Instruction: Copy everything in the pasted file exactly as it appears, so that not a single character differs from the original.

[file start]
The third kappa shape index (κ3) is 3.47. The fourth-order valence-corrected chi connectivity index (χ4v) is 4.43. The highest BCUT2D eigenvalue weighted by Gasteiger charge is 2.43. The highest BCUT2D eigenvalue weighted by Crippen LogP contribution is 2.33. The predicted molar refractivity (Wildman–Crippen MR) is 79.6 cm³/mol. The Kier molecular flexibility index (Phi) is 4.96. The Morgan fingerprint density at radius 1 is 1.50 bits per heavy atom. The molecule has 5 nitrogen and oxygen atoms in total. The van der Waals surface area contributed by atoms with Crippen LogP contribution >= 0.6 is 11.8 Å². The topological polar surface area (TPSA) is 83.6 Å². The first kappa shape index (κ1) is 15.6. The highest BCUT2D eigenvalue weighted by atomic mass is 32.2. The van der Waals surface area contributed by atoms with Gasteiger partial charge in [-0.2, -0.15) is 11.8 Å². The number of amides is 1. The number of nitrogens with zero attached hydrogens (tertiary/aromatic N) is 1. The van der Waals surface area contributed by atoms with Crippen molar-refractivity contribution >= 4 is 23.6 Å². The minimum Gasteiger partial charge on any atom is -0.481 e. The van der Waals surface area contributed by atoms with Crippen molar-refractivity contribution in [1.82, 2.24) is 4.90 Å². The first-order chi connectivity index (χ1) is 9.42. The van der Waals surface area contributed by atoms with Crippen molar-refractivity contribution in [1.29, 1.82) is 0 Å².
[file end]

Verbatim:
The third kappa shape index (κ3) is 3.47. The fourth-order valence-corrected chi connectivity index (χ4v) is 4.43. The highest BCUT2D eigenvalue weighted by Gasteiger charge is 2.43. The highest BCUT2D eigenvalue weighted by Crippen LogP contribution is 2.33. The predicted molar refractivity (Wildman–Crippen MR) is 79.6 cm³/mol. The Kier molecular flexibility index (Phi) is 4.96. The Morgan fingerprint density at radius 1 is 1.50 bits per heavy atom. The molecule has 5 nitrogen and oxygen atoms in total. The van der Waals surface area contributed by atoms with Crippen LogP contribution >= 0.6 is 11.8 Å². The topological polar surface area (TPSA) is 83.6 Å². The first kappa shape index (κ1) is 15.6. The highest BCUT2D eigenvalue weighted by atomic mass is 32.2. The van der Waals surface area contributed by atoms with Gasteiger partial charge in [-0.2, -0.15) is 11.8 Å². The number of amides is 1. The number of nitrogens with zero attached hydrogens (tertiary/aromatic N) is 1. The van der Waals surface area contributed by atoms with Crippen molar-refractivity contribution >= 4 is 23.6 Å². The minimum Gasteiger partial charge on any atom is -0.481 e. The van der Waals surface area contributed by atoms with Crippen molar-refractivity contribution in [1.82, 2.24) is 4.90 Å². The first-order chi connectivity index (χ1) is 9.42. The van der Waals surface area contributed by atoms with Crippen molar-refractivity contribution in [1.29, 1.82) is 0 Å².